This is how Great Britain looks at the situation in Germany


London. The hymn of praise became so loud that the British almost rolled their eyes when they were presented with Germany as a prime example.

While the UK government got lost in a zigzag and was too hesitant to take action, making the kingdom one of the worst-hit countries in Europe both in terms of Covid deaths and economically, last year ran in the Federal Republic everything better.

And so many longed for a strong leadership figure when Chancellor Angela Merkel was on the island. “How Germany got it right, while Great Britain got it wrong”, wrote the “Telegraph” and thus of all the Eurosceptic newspaper that traditionally mainly attacks the continent.

In the meantime nobody envies the Federal Republic any more. Instead, many British people are shaking their heads blankly at the chaos surrounding the distribution of vaccines, the bureaucracy and the recent Astrazeneca vaccination ban. On the other hand, the program is running with great success on the island. Almost 55 percent of the adult population have already received their first vaccination.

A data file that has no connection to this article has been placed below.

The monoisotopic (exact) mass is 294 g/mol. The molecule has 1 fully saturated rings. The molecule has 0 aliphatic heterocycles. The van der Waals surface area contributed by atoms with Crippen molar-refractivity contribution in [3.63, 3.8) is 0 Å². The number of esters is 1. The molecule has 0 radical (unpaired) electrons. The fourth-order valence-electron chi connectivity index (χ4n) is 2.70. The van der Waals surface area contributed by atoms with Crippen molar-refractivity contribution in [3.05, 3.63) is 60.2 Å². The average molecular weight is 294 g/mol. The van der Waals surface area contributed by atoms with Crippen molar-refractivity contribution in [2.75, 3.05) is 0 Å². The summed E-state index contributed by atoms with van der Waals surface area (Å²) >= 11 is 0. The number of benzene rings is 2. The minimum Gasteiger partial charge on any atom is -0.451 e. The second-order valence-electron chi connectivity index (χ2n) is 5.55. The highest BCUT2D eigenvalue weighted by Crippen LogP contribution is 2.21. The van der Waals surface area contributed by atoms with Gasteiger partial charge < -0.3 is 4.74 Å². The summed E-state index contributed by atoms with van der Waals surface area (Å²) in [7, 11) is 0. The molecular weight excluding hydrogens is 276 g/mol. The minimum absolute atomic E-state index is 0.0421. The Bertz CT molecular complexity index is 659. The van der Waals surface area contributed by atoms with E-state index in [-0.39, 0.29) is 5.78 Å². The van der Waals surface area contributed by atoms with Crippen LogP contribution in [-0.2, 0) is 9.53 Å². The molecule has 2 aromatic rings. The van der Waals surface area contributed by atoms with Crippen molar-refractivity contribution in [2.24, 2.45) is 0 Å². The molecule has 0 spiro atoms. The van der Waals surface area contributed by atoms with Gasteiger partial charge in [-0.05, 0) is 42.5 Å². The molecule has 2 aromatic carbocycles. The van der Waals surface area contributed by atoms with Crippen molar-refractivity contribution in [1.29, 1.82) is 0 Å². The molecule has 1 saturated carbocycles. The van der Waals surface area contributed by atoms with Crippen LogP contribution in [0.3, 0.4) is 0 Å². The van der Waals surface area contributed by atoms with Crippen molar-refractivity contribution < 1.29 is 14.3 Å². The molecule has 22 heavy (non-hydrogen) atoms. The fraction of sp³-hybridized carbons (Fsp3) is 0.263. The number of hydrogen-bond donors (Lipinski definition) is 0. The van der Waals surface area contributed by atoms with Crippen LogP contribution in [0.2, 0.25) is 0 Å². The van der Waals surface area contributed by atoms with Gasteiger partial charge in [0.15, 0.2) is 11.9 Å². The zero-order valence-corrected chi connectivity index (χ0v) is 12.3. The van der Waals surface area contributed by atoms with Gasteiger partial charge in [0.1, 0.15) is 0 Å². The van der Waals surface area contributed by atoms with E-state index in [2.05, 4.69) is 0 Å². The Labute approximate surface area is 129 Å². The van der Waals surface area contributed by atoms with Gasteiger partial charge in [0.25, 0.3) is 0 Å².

The media, politicians and commentators cannot often enough present those graphics that show the vaccination progress of the British in comparison to other European countries. “We don’t envy you”, the headline of the tabloid “The Sun” recently said, referring to the “only German word most Britons know: Schadenfreude”.

The article was full of malice, including allusions to the legendary towel contest between British and German hotel vacationers. Brexit supporters see the problems on the continent as the final proof why the exit from the EU was the best decision for the kingdom.

Meanwhile, Merkel’s latest Easter U-turn reminded observers of Prime Minister Boris Johnson, who had to take a lot of criticism last year for numerous U-turns and broken promises. He is now acting more cautiously – and benefiting politically from the vaccination campaign.

The days of confusing messages from Downing Street are also over. There has been a strict lockdown for almost three months, including a travel ban and “stay at home” rule. That will only change with hesitant opening steps in the next few weeks. On June 21, the government wants to lift all corona rules – and enable a return to normal life.

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Great Britain situation Germany


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